Abdul Ghaffar inspects the Urdu line I wrote then bursts out laughing. “For me, people like you who can read and write Urdu in normal script are padhe shade (letter). Not padhe likhe (educated),” says the calligraphy teacher at Idaara-e-Adabiyaat-e-Urdu in Hyderabad. “It would take about a year to teach you the Nastaliq script used in Urdu calligraphy. The first few months would be spent correcting your hand movements and unattractive handwriting,” he says, still guffawing.
Ghaffar is among the few surviving calligraphers in Hyderabad, doing his best to combat the rapid digitization of fonts and keep this ornate lettering style alive. He taught khatatior Urdu calligraphy, at the institute since the mid-1990s, describing what he does as a teacher both fan (art) and movie (awareness). Each year it has 25 students – those interested should have a basic knowledge of written and spoken Urdu; the minimum qualification is Class IX.
One of his former students is Ghouse Pasha, from a long line of railway employees who settled in Secunderabad. Pasha, who took the course over four years instead of the usual two since working alongside him, demonstrates the very first thing Ghaffar taught him – how to make a nuqta, or period. The point should be equal to the length, width and height of the top half of the qalam or reed pen nib. Art and geometry come together beautifully as Ghouse draws three identical dots aligned vertically.
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A beginner uses them as a reference to draw the letter Alif properly. Learning this specific alignment and length helps a novice grasp the length or width of each letter’s shape. It’s called paimaaishor measure.
This is the very first lesson, before progressing towards mastering the khat-e-naskhmost ornate khat-e-nastaliq and the elaborate khat-e-sulus (a style of Islamic calligraphy that uses curved, oblique lines instead of angles in letters).
Muqeemuddin writes invitations, posters, charity receipts and “madrasa” certificates.
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Need help from the state
Pasha and her former classmate, Safoora Raheen, hold classes at their home, teaching these techniques to children (Pasha teaches no more than six to seven children at a time, while Raheen takes groups of up to 25). Raheen says it’s important to keep kids interested in keeping the art alive. They also send invitation letters and certificates for a fee.
For calligraphy to survive and thrive, however, state support is needed, believes Ghaffar, who tried to follow up on a 1990 government (formerly Andhra Pradesh) order requiring every Urdu language school to appoint two ustads of calligraphy. The state formation of Telangana in 2014 saw the inclusion of Urdu and calligraphy in school curricula, but only those who teach regular script – not calligraphers – were appointed to schools, he said. If schools open their doors, adds Ghaffar, those who learn this art will be able to better use their talent to teach others.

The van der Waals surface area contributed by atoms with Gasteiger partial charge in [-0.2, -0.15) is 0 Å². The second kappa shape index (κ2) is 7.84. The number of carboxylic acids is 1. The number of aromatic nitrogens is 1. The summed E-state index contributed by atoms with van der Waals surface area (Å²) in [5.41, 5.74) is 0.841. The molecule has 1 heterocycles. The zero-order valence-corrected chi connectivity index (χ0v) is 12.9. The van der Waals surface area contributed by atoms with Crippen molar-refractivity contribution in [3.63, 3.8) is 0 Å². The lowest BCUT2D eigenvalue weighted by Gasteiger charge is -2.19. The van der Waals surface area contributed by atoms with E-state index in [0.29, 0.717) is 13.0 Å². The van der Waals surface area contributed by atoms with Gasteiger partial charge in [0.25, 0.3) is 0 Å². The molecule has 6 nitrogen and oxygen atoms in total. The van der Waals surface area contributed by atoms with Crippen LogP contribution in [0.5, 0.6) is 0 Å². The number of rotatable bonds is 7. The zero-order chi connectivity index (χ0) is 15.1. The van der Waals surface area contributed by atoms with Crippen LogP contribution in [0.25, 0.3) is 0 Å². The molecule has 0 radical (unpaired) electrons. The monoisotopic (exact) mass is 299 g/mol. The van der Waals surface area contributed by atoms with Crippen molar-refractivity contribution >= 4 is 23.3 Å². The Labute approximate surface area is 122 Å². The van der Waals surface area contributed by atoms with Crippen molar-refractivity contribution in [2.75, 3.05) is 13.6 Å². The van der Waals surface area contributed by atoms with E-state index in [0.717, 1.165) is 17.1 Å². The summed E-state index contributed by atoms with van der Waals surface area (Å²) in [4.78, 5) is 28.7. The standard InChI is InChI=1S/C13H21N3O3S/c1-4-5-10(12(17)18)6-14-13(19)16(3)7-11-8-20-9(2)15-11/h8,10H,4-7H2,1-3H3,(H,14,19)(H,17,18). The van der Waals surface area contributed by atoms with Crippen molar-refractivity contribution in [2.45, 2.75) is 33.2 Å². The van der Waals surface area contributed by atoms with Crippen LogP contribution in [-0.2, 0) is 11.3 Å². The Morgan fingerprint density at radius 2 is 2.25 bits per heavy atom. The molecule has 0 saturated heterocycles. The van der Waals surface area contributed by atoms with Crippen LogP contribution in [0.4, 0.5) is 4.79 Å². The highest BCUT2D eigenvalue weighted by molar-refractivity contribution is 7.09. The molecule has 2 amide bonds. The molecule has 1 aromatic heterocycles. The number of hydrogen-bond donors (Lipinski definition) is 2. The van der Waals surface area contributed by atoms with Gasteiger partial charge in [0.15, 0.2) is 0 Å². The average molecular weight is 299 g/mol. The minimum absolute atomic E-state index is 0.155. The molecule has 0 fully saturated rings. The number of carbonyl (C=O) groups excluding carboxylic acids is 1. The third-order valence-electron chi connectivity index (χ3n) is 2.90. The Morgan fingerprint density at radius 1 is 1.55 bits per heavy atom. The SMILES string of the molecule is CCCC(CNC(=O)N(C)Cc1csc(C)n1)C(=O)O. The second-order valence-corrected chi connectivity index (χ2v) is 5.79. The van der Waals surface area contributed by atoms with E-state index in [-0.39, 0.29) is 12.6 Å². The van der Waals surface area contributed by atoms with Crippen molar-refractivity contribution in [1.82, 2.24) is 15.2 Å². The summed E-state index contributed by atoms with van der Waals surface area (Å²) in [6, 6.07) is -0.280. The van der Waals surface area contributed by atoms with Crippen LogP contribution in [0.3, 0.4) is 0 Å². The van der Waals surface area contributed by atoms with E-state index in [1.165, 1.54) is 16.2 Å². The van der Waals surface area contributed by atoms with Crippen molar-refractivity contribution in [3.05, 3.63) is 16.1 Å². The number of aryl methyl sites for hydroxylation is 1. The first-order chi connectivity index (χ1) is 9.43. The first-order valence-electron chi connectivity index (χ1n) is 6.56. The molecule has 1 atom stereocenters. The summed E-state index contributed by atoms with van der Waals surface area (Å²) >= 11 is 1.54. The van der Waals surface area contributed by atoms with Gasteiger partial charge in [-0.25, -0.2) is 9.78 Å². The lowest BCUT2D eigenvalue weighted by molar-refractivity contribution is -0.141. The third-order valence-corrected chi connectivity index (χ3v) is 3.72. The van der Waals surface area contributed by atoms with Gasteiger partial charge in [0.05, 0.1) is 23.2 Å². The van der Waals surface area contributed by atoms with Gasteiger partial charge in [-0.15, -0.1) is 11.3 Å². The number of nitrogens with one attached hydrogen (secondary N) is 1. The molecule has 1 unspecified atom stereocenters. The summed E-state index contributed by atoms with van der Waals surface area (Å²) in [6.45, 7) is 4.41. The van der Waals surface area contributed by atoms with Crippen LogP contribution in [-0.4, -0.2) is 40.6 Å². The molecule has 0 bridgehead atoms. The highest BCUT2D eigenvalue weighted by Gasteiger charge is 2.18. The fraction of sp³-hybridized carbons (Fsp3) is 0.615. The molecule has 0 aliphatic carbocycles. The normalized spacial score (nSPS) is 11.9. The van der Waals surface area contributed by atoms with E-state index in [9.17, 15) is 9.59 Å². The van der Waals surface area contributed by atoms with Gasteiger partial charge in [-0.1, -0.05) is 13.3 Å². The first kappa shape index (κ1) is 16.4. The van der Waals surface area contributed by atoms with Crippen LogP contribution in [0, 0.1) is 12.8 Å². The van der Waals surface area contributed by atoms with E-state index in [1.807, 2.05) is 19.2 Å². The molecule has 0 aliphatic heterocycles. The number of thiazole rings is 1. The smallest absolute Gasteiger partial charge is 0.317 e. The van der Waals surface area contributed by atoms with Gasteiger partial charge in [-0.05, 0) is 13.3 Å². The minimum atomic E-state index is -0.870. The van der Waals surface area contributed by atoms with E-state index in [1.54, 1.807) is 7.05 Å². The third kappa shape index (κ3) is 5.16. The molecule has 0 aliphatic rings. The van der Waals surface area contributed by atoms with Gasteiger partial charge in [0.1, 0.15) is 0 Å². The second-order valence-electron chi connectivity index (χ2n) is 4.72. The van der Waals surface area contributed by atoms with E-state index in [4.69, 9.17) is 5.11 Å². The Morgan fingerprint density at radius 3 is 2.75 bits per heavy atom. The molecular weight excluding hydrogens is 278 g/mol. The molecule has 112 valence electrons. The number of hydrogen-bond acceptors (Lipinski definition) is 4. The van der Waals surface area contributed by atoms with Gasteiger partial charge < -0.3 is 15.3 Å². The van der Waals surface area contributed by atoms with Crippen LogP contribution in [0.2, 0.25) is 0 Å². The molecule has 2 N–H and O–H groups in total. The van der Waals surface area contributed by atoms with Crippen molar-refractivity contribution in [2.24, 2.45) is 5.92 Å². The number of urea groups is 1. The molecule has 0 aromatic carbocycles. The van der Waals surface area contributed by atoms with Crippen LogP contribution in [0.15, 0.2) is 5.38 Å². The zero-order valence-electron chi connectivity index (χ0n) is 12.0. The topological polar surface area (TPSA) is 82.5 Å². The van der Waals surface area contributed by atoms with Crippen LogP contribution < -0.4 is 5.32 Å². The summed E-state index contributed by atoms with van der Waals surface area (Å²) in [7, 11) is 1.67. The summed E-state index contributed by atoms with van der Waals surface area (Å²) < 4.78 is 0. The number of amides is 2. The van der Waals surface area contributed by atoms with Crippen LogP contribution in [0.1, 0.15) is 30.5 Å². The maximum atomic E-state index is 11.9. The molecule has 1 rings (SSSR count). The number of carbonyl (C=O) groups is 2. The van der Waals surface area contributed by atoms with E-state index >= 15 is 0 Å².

Despite the challenges, calligraphy survives in Hyderabad. City historian Sajjad Shahid says, “In the late 1800s and early 1900s, Urdu began to lose its status as a government language in the north. It rose to prominence in Hyderabad when North Indian poets like Daagh Dehlvi and Ameer Minai came to the Deccan. Calligraphers were also part of this flight of talent to the south.
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The request of families
A few years ago, Mohammed Amer moved from Saharanpur, Uttar Pradesh to Hyderabad to learn calligraphy and teach. He now teaches in two madrasas. He credits his talent to the late Nayeem Saberi, a calligrapher from the Jamal Market of Chatta Bazar in old Hyderabad; he not only took lessons from him, but also followed him around his store. “It would not have been possible to learn this art in my home town. The people of Hyderabad always appreciate the calligraphic text,” he says.
Most Muslim families in the city still distribute invitations for any function in Urdu and English, even if they cannot read Urdu. “While standards and patronage have diminished from pre-1948 days, mosques, cemeteries and some other establishments here still have signs in normal and calligraphic script,” Shahid explains. Even more encouraging, it’s not just Muslim families who are interested in calligraphy.
The affair of the invitations
However, there is still a long way to go. Chatta Bazaar still has a long alley of shops creating and selling invitation cards. But after Urdu fonts were computerized and digital printing took over in the 1990s, his calligraphers, whose deft strokes could turn plain black ink into exquisite text, had to find other jobs. Today, only one resident calligrapher, Muqeemuddin, 43, plies his trade here. He sends not only invitation letters, but also posters, charity receipts and madrasa certificates.
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Sitting cross-legged on a bench at SR Cards in Chatta Bazaar, Muqeemuddin says he started learning calligraphy when he was 15 from his paternal uncle. “I took on many apprentices, but no one continued beyond a month,” he says, looking up from a certificate he’s writing. Most simply lack the patience and discipline to perfect such calligraphy, he laments.
“Urdu is kept alive by newspapers and published literature, but these are printed in the usual way,” he says. “It is calligraphy that keeps Urdu alive in its most traditional form, and the demand for invitations keeps khatati alive.”
Daneesh Majid is a Hyderabad-based writer on South Asian culture and security.